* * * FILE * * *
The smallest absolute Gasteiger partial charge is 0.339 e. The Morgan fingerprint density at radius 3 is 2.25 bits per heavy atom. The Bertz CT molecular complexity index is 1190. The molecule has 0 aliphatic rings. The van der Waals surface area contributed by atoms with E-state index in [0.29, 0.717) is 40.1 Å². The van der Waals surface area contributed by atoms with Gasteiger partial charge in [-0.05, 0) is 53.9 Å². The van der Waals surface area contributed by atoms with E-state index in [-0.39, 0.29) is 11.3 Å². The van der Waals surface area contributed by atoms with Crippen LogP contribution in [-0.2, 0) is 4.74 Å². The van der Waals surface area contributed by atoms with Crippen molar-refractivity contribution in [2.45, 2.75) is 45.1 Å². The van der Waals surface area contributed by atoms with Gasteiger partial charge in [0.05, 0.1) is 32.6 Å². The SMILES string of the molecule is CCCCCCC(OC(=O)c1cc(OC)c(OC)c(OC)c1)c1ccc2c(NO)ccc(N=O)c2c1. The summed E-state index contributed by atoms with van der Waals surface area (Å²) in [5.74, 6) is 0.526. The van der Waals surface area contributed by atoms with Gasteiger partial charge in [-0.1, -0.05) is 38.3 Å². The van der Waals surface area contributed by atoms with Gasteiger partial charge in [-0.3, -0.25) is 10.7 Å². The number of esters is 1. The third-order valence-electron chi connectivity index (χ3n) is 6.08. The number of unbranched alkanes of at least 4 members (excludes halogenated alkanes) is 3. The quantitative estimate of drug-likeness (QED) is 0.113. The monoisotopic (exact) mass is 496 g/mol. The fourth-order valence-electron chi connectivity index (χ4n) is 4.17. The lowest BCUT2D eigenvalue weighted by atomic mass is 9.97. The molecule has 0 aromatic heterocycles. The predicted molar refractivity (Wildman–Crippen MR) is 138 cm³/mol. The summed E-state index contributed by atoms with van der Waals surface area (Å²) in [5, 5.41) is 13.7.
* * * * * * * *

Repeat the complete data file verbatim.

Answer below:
The smallest absolute Gasteiger partial charge is 0.339 e. The Morgan fingerprint density at radius 3 is 2.25 bits per heavy atom. The Bertz CT molecular complexity index is 1190. The molecule has 0 aliphatic rings. The van der Waals surface area contributed by atoms with E-state index in [0.29, 0.717) is 40.1 Å². The van der Waals surface area contributed by atoms with Gasteiger partial charge in [-0.05, 0) is 53.9 Å². The van der Waals surface area contributed by atoms with E-state index in [-0.39, 0.29) is 11.3 Å². The van der Waals surface area contributed by atoms with Crippen LogP contribution in [-0.2, 0) is 4.74 Å². The van der Waals surface area contributed by atoms with Crippen molar-refractivity contribution in [2.45, 2.75) is 45.1 Å². The van der Waals surface area contributed by atoms with Gasteiger partial charge in [0.05, 0.1) is 32.6 Å². The SMILES string of the molecule is CCCCCCC(OC(=O)c1cc(OC)c(OC)c(OC)c1)c1ccc2c(NO)ccc(N=O)c2c1. The summed E-state index contributed by atoms with van der Waals surface area (Å²) in [5.74, 6) is 0.526. The van der Waals surface area contributed by atoms with Gasteiger partial charge in [-0.1, -0.05) is 38.3 Å². The van der Waals surface area contributed by atoms with Gasteiger partial charge in [-0.3, -0.25) is 10.7 Å². The number of esters is 1. The third-order valence-electron chi connectivity index (χ3n) is 6.08. The number of unbranched alkanes of at least 4 members (excludes halogenated alkanes) is 3. The quantitative estimate of drug-likeness (QED) is 0.113. The monoisotopic (exact) mass is 496 g/mol. The fourth-order valence-electron chi connectivity index (χ4n) is 4.17. The lowest BCUT2D eigenvalue weighted by atomic mass is 9.97. The molecule has 0 aromatic heterocycles. The predicted molar refractivity (Wildman–Crippen MR) is 138 cm³/mol. The summed E-state index contributed by atoms with van der Waals surface area (Å²) in [5, 5.41) is 13.7.